Imagine riding your non-electric bicycle, with a cargo trailer attached. You cycle to a warehouse, where a forklift loads a pallet containing 600 pounds of goods onto your trailer. What kind of leg muscles would you need to tow that?
In the vision of German startup DroidDrive GmbH, your regular leg muscles. The company is developing the Trailerduck, an electric self-powered trailer that matches the speed of the bicycle it's attached to.
With a maximum capacity of 300kg (660 lbs.), the 1-meter-wide trailer—sized to hold a European-spec shipping pallet--simply hums along behind you and is narrow enough to fit in standard bike lanes.
Although the Trailerduck is physically tethered to the bicycle, in the company's eyes that's a temporary formality. The company is also developing a Ducktrain system whereby the trailer is only tethered to the bike via Lidar. And the user could conceivably tether multiple Trailerducks behind it in a convoy (we're starting to see where the name came from).
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If this idea takes off, traditional bike messengers or food delivery cyclists will be able to carry a lot more. And in-city truck delivery fleets could conceivably pare their vehicles down in favor of bicycles—assuming they operate in areas where it doesn't constantly rain.
The company expects to go into production by next year.
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I have another use for this type of vehicle: a SAG Wagon (Support and Gear) for the Touring Cyclists! I had envisioned something 28 inches or 700 centimeters wide, to carry spare wheels and tires sideways. It would be good to have a small refrigerator, stove, and water supply on board for those transcontinental rides (or even just to traverse a state or province).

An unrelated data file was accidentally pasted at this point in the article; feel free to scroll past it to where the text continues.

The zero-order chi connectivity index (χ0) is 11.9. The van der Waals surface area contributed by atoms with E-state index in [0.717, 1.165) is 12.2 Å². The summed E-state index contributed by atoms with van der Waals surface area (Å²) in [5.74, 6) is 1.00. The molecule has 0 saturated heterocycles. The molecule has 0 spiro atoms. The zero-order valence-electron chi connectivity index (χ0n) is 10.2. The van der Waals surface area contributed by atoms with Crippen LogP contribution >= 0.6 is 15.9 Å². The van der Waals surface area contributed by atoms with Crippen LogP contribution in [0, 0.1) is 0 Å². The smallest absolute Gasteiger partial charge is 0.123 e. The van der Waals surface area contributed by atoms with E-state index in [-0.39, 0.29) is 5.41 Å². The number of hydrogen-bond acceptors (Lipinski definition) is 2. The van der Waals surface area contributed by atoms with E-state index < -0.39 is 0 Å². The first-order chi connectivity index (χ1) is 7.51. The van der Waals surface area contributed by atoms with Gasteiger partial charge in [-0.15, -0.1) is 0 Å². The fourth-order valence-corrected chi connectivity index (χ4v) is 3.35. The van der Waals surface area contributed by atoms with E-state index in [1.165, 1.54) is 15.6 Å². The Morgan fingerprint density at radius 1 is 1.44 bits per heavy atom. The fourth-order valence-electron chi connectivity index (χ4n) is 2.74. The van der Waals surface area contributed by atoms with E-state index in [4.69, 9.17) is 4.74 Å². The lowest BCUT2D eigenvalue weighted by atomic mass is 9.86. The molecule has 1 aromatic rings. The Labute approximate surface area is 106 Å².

It has potential, but having pulled some heavy trailers, I would say that braking is much harder than moving a big load. If you remove the physical connection to the bike, you'll need some very good stopping power to avoid plowing into the rider if they stop quickly. I can also imagine some gotchas where the lidar spots a possible collision and stops the trailer while the rider dodges around it and doesn't even know the trailer isn't still following (though a the trailer could honk, or ping your phone, etc.)
Brilliant! This looks like the future. Make it affordable, make them available for rent -- this strikes me as just what the city-dweller, eco-conscious bike rider needs.